The Seven Plot Lines: Rebirth
It seems appropriate to be thinking of Rebirth as the last of the seven story plots on Christmas Eve, because the birth that we celebrate tomorrow is the one that is meant to bring rebirth to the human race.
Kasia Body’s review of The Seven Basic Plots by Christopher Booker in The Daily Telegraph (2004) is titled: “Everything Ever Written Boiled Down To Seven Plots”. It continues by pointing out that “these seven plots are merely different perspectives on the same great basic drama". This basic drama is cited as the constriction of the hero or heroine, and their ultimate release into "a final opening out into life, with everything at last resolved." In other words, the denouement.
IS REBIRTH NOT THE CONCLUSION OF ALL PLOTS?
By this token, I would think that all seven plots must end with a Rebirth? For if the dictionary definition of Rebirth is “new incarnation; spiritual enlightenment; or revival” then surely this is the stuff of all happy endings?
Think, for instance, of the conclusion of a Rags to Riches plot. For all impoverished Cinderellas about to marry their Prince Charmings, this must be a Rebirth of epic proportion. My bet is that there will be a few Cinderella wanna-be’s contemplating their New Year credit card bills at the start of 2009! Or think of the finale of the plot associated with Overcoming the Monster. If the monster is one of external circumstance, like debt, or internal attitude like that of Oscar Wilde’s Selfish Giant, then its overcoming must be a Rebirth like no other.
REBIRTH AS TRAGEDY
Both The Quest and Voyage and Return are classic Rebirth plots. But Comedy and Tragedy fall less easily into the mould. Although the finale of Guy de Maupasant’s tragedy, The Necklace, could perhaps be described as a Rebirth. If so, it serves to show that enlightenment is not always a positive experience. Ten long years after losing – and replacing at great cost to pocket and to health – a diamond necklace loaned to her by a friend, the protagonist learns that the necklace was imitation only.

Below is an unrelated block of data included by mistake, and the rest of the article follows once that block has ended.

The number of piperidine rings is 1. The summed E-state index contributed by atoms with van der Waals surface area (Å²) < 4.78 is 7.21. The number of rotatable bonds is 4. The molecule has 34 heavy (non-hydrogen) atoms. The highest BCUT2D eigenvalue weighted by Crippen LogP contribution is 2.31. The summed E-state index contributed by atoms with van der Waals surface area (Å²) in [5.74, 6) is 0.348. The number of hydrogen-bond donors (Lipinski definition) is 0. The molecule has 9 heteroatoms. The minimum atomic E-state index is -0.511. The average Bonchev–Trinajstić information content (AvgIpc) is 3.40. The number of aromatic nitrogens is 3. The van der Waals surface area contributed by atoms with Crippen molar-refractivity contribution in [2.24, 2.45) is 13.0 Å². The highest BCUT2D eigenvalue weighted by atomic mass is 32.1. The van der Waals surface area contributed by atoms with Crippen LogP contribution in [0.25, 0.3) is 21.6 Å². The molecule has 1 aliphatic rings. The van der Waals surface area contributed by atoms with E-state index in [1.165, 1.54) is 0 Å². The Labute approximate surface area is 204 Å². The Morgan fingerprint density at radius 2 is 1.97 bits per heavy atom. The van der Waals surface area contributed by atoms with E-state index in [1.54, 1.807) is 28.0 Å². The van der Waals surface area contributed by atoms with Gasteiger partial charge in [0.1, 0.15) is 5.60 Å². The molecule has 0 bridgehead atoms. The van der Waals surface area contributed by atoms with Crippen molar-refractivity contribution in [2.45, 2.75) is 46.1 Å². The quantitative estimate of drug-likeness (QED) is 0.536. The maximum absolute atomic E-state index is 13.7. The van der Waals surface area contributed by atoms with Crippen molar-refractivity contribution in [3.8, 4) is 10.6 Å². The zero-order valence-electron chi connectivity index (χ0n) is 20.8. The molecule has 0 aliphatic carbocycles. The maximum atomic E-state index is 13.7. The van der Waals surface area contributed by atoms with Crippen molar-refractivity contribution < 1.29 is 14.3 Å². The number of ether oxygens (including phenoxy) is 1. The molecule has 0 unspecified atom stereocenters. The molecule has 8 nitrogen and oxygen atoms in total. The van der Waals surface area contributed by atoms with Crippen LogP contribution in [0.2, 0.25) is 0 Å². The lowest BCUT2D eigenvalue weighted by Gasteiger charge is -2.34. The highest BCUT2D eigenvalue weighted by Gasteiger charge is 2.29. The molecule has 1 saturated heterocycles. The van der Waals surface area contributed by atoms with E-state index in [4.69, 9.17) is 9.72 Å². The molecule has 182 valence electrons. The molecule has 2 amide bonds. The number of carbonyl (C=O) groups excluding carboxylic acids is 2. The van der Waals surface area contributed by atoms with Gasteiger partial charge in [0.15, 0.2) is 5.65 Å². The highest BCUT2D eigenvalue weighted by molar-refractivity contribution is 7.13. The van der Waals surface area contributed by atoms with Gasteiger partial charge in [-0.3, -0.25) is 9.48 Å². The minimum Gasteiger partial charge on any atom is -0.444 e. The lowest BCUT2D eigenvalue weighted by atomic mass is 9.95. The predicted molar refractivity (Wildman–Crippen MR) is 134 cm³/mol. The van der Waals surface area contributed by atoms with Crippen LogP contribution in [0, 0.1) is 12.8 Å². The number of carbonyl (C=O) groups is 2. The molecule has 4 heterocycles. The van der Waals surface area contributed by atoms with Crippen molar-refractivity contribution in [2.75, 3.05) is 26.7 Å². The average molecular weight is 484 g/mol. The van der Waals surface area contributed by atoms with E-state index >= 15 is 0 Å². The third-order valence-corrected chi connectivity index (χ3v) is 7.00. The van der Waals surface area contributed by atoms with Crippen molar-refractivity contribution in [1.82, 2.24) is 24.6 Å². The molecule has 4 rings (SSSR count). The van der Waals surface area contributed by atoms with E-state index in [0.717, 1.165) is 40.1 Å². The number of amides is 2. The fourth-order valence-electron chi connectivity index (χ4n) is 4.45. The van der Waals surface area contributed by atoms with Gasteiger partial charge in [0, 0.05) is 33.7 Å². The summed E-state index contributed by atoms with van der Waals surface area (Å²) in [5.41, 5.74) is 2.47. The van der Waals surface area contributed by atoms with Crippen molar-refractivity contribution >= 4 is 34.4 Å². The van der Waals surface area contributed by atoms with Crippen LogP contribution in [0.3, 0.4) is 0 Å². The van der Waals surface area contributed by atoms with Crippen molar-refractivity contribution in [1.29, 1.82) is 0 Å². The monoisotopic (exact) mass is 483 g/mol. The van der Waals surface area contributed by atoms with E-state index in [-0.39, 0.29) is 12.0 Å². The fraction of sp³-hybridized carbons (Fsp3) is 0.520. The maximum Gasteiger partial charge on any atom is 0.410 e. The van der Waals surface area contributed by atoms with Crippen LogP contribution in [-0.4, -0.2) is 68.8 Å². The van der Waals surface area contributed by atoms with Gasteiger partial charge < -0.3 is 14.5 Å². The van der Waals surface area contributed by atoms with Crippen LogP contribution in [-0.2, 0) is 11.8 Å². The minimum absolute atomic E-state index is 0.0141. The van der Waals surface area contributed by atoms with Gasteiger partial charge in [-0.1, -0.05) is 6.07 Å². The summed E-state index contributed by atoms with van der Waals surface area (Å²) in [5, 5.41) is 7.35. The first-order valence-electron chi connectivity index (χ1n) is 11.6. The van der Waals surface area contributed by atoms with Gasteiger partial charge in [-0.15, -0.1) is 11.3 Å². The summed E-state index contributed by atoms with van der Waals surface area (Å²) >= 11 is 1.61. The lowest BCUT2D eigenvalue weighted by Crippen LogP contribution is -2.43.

Christopher Booker’s book touches on some of the oldest stories as examples of the seven basic plots – among them Bible stories. And the Christmas story, itself, might best be portrayed as Rebirth. Given that the whole of the Old Testament, and the Book of Isaiah in particular, was an anticipation of the coming of the Messiah, who was to rescue humanity from the Fall (when Adam was tempted to eat of the fruit of the tree of Good and Evil – and thereby fell out of grace with God), Christ’s coming heralded a Rebirth of the fellowship between God and mankind. In this sense, Rebirth is seen as reconciliation. And it is this, above all, which Christians celebrate at Christmas.
HEALED WITHIN: FOR REBIRTH OF THE SPIRIT
The book I was commissioned to write by Hodder & Stoughton some years ago, tells of the rebirth of this communion with God, when Susan, once a spoiled little rich girl, now severely disabled as a result of a brain tumour, recalls her self-pity. Newly mobilised with a motorised wheelchair, she takes herself off to a remote headland to indulge in a private, but tearful, rant, when she is confronted by a stranger who tells her of God’s love for her.
"The words came unexpectedly, as if from nowhere,
disturbing my usual bitter contemplation. I looked up, feeling an
unreasonable and unidentified surge of anger. An elderly,
dark-haired man stood before me, dressed, in of all things, given
the heat of the day, a smart city suit. In contrast to his
surroundings, he looked utterly alien.
“Go away!” I rasped. “I don’t want to know. How dare you talk to me about things like that.”
A sudden flurry of gulls flew from the cliffs of St Mary’s Bay, and gave vent to a high, shrill screech. The man, whoever he was, turned and walked away.
Jesus! I thought. As if I need to hear about him!
But an inexplicable disquiet lay beneath my burning resentment. And, in the days ahead, I was to know no peace."
Once again, the plot of this story is multi-faceted: a Tragedy, a Voyage and Return, and a Rebirth. The lack of peace which haunts the protagonist is, in the end, the very means by which she gains everlasting peace. A commitment to God; an acceptance of her condition; and an inner healing. All of which bring to her riches beyond compare (rags to riches). Her Rebirth is complete.
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